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The Windup Girl
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on 30 August 2017
The writing and the world-building are incredible - intelligent and so fresh. This book thoroughly deserves the hype it got and it feels almost churlish to only award 4 stars, but I found myself unable to emotionally invest fully in any of the characters. They sometimes felt like necessary parts of the story's (amazing) machinery, rather than people in their own right.
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on 26 September 2017
If you like dystopian novels then this is the book for you! I couldn't put this down! So well written, you fall for each character and build relationships throughout every chapter. Just brilliant!
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on 13 September 2017
Superb!
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on 10 May 2017
This Is one of the few books that I still have in my library having switched over to kindle.

Having initially read the book 6 years ago I found it to be almost too fantastical to think of as anything more than a futuristic novel. But how fantastical is it really? Technology is developing so fast as are algorithms that we genuinely do not know where we will be in 25 years time. What is for sure is that we will be living in the post human society, and technology so developed that we will be seeing functioning humanoid robotics. Heavens we already have genetically modified and hydroponically grown food that doesn't taste of very much at all and countries already being or being ruled by corporations... I don't even believe organic technology will be that far off either if one is to believe scientific magazines. So, not all that futuristic anymore but nonetheless all the more disconcerting.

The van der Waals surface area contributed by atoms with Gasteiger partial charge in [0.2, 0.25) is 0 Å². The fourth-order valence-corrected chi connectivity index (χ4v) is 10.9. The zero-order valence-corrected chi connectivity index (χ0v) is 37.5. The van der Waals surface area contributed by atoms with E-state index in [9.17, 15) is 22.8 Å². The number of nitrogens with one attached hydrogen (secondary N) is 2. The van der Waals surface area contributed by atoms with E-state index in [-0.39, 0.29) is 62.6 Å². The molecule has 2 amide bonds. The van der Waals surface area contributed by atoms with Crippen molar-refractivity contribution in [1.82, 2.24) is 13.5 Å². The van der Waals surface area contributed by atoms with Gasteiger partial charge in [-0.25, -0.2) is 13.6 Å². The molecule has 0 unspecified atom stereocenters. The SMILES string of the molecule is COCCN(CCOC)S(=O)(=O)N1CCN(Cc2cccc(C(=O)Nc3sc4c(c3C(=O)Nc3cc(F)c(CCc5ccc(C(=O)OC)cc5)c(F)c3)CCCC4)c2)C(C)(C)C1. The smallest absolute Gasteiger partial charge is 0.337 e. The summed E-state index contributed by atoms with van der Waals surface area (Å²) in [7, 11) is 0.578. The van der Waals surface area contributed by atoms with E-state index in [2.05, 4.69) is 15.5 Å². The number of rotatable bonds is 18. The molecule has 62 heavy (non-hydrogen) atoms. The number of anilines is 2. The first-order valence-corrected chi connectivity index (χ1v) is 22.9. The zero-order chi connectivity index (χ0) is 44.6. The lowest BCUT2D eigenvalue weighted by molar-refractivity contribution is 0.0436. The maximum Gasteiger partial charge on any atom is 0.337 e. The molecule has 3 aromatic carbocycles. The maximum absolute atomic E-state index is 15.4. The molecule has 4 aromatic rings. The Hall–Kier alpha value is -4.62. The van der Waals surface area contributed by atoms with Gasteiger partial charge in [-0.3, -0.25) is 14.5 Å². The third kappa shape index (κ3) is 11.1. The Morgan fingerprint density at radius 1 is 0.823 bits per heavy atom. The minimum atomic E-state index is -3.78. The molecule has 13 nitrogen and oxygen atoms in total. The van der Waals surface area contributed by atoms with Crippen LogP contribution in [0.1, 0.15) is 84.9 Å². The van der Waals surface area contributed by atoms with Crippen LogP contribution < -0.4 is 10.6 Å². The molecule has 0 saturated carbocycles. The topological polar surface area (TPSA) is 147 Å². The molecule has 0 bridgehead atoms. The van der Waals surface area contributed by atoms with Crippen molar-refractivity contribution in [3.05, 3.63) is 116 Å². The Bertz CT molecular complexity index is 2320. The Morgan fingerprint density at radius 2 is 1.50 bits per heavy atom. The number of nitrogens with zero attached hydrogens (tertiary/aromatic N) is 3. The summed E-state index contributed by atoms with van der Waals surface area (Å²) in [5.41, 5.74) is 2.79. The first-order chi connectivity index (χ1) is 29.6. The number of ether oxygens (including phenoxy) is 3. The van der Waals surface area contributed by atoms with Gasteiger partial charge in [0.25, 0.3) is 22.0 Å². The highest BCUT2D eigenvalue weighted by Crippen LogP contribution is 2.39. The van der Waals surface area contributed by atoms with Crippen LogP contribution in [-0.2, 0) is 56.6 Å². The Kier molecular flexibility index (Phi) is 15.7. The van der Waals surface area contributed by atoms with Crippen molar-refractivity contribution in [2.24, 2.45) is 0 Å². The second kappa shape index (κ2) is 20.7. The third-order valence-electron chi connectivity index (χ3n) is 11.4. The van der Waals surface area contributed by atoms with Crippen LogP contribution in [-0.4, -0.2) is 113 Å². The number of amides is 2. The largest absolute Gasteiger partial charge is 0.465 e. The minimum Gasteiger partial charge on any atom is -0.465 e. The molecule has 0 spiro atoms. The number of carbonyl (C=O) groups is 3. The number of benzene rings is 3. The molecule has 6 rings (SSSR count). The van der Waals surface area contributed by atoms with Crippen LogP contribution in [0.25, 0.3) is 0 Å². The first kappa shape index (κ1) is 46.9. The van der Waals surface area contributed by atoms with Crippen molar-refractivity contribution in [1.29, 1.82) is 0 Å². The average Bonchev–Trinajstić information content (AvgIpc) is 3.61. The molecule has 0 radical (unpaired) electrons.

This book is a genuinely good read and I thoroughly enjoy(ed) it.
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on 14 July 2017
I was expecting better given the awards.
For me the ideas were just not very good. How can everything be powered by giant elephants if food is so scarce and controlled? Why do springs need to be bathed in algae? How do springs store energy anyway? Ok its a coal powered car - I get it. Yes coal powered tanks too, very good thank you.
Its good that this story considers the consequences of climate change, I wish there was more about what the Expansion was etc.. The genetic engineering ideas were good, definitely.
But some really cheezy parts e.g. when Hock goes to visit Jabba the Hutt aka the Dung Lord. What every happened to him any way? The Kanya group of people were poorly described; I didn't care about Thai boxing and what they got up to. The 'bullet time' when Miko moves fast was cheezy. As was having her her as a pliant sex toy who gets ideas.
The descriptions of Thailand were not particularly evocative; I;ve visited that part of the world. And all the italics for foreign references got tedious.
Also, the tone of the narrative felt slightly chinglishified. You know; like abit of caricature of Asian ways of speaking that also leaked into the narrative language itself.
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on 18 October 2017